48 Hours In | Amsterdam

If you'd rather some contemporary art over 420 time then this is your guide

Oct 2 2016, 11:00pm

Amsterdam’s De Hortus Botanical Gardens Photo: © James Benn

“The Venice of the north” is a city of bikes, boats and 250 bridges that rise above endless canals, all lined with picturesque houseboats, bars and restaurants. Beyond the typical tourist clichés of weed, stags and red lights, this Euro capital is worth visiting for its elegance and classic culture on the one hand or for cruising round contemporary design neighbourhoods like De Pijp on the other. Here are some must-sees while doing Amsterdam.

Tall Houses. Photo: © James Benn


The Royal Palace Amsterdam is a gilded walk through the mythological past. Set in the heart of Dam Square, this 17th Century palace is where Napoleon would sleep. Today, it’s one of three palaces used by the Dutch monarch. The building has 16 rooms open for public view, including the city council chamber, which features satin and mahogany furniture designed by French cabinet-maker, Jacob Desmalter. It’s worth the visit just for the enormous crystal chandeliers and the spooky feeling that it’s haunted by old bureaucrats.

Rijksmuseum. Photo: © James Benn

In the city’s south end, Museum Square is home to the handsome Rijksmuseum, which is set in a 19th Century castle-like building which has 8,000 works of art and artefacts on view, from Rembrandt to Mondrian. This national museum has a medieval library and its star piece is Vincent Van Gogh’s self-portrait. From 21st October, you can check out vintage silk Japanesekimonos from the Okura collection.

Marian Cramer Gallery, featuring Prem Sahib’s ‘He Looked Me Up’. Photo: courtesy Marian Cramer

If you’re after something more modern, head to the Stedelijk Museum, with works by Jeff Koons and Andy Warhol, to the Foam Photography Museum, which shows contemporary photography, or to Marian Cramer for its intimate and experimental shows that often feature London artists.

Food & Drink

Brunch is big here, especially at Bakers & Roasters, Dignita and Staring at Jacob, so make sure you start off the day in that way, then head to Bocca for a coffee and tonic. Later on, De Clercqstraat is a great area to walk around and pick from the great range of restaurants.

Dignita. Photo: © James Benn

Try Pazzi Pizza, Van t’Spit and Cantinetta. For high-end dining in a chill atmosphere, BREDA is a modern kitchen with Burgundian influences, serving five-course meals from three different menus alongside 60 different wines. Vegetarians and vegans need to visit the Meatless District, where tofu brunch and banana sandwiches are all the rage. There’s also a great weekly changing set menu at Wilde Zwijnen on Javaastraat.


Door 74 is a cocktail bar where reservations need to be made through a special phone line and the front door is hidden from plain sight. The Curtain Club, which opened this summer in the Amstel Hotel, brings together techno and cocktails. For those ambitious enough to take the ferry to Amsterdam Noord (an upcoming cool area of the city), and hang out in the shipping containers at Pllek.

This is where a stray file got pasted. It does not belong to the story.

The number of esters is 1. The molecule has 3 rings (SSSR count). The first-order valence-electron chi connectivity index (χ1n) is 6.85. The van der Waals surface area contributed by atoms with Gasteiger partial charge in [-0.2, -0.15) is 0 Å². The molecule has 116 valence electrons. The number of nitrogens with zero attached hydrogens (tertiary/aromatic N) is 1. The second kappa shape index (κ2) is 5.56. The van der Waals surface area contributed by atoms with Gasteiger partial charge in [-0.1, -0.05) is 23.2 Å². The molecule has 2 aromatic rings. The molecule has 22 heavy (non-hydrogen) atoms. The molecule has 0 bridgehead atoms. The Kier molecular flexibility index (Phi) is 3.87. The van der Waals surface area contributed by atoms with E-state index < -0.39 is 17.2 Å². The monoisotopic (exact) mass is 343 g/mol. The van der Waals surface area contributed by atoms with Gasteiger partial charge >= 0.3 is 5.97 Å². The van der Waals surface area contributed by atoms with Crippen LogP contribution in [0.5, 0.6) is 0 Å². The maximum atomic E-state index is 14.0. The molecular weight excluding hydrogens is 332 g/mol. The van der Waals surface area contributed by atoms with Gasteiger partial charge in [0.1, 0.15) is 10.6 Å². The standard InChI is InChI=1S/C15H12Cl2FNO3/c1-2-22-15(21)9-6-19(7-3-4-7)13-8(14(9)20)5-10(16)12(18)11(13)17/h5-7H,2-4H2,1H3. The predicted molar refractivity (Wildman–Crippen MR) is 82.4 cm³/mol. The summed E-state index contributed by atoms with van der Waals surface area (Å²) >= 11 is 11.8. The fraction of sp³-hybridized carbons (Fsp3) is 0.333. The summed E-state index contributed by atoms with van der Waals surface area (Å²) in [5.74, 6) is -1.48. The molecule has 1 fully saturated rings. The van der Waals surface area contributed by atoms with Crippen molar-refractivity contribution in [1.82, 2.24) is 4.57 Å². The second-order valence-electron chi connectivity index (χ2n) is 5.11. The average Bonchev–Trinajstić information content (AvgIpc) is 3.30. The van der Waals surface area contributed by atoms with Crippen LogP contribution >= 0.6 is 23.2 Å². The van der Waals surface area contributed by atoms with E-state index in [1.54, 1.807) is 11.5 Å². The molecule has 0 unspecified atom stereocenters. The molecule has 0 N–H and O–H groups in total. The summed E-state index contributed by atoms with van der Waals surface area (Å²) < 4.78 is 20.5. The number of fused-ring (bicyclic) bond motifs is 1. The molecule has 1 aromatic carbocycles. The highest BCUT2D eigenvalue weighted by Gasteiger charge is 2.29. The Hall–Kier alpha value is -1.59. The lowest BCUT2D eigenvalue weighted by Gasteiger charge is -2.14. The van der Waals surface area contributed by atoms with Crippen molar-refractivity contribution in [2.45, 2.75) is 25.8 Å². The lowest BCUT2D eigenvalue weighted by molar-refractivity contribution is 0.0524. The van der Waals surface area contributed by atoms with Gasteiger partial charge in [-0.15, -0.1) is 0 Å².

Terpentijn. Photo: © James Benn

Club wise De School is probably the coolest, Melkweg has some good nights, as do Chicago Social Club and Pacific Parc. Canvas, Louie Louie, Roest, Bar Bukowski, Smokin Barrels and Bar Botanic are all spots to drink, and the Red Light District is also worth a visit for bars including Nes, Mata Hari, Cut Throat, Mappa and Terpentijn (which is also great for food).


Concept shops and vintage boutiques line Haarlemmerstraat and the 9 Straatjes area are filled with inspiration. The luxury shopping avenues along P.C Hooftstraat and Van Baerlestraat are just steps away from Vondelpark.

Hutspot Store. Photo: © James Benn

Be sure to visit Hutspot, a local institution offering unique products across clothes and homeware. Also worth a visit are 290 Square Meters for rare finds, Ben G for skaters, Een for unexpected brands and Restored for neat homeware.

Restored. Photo: © James Benn


Hotel Vondel, which is tucked away in a side street, has a nice homey vibe. For something closer to the Museum Square, Hotel Conservatorium, which was founded as a music school and recently saw a grand renovation. For a classic stay in an old fashioned architectural masterpiece, there is the Grand Hotel Amrath, which is close to the central station. The W Amsterdam puts the new in an old building and has a great rooftop pool, plus views of the Royal Palace.

Conservatorium Hotel. Photo: © James Benn


The Dutch are world-renowned for their flowers, so what better place to head than De Hortus, one of the oldest botanical gardens in the world. It’s super intimate and quiet, but bang in the city centre.

De Hortus Botanical Gardens. Photo: © James Benn

For more tranquility in the heart of the city’s museum district, the Akasha Holistic Wellbeing Centre in the Conservatorium Hotel offers Watsu, a water-based variant of Zen Shiatsu at their spa, making it the perfect place to unwind after day of museum-going. Then head to the Brasserie and gorge on the homemade cheesecake topped with fresh berries, for some post-health over-indulgence.

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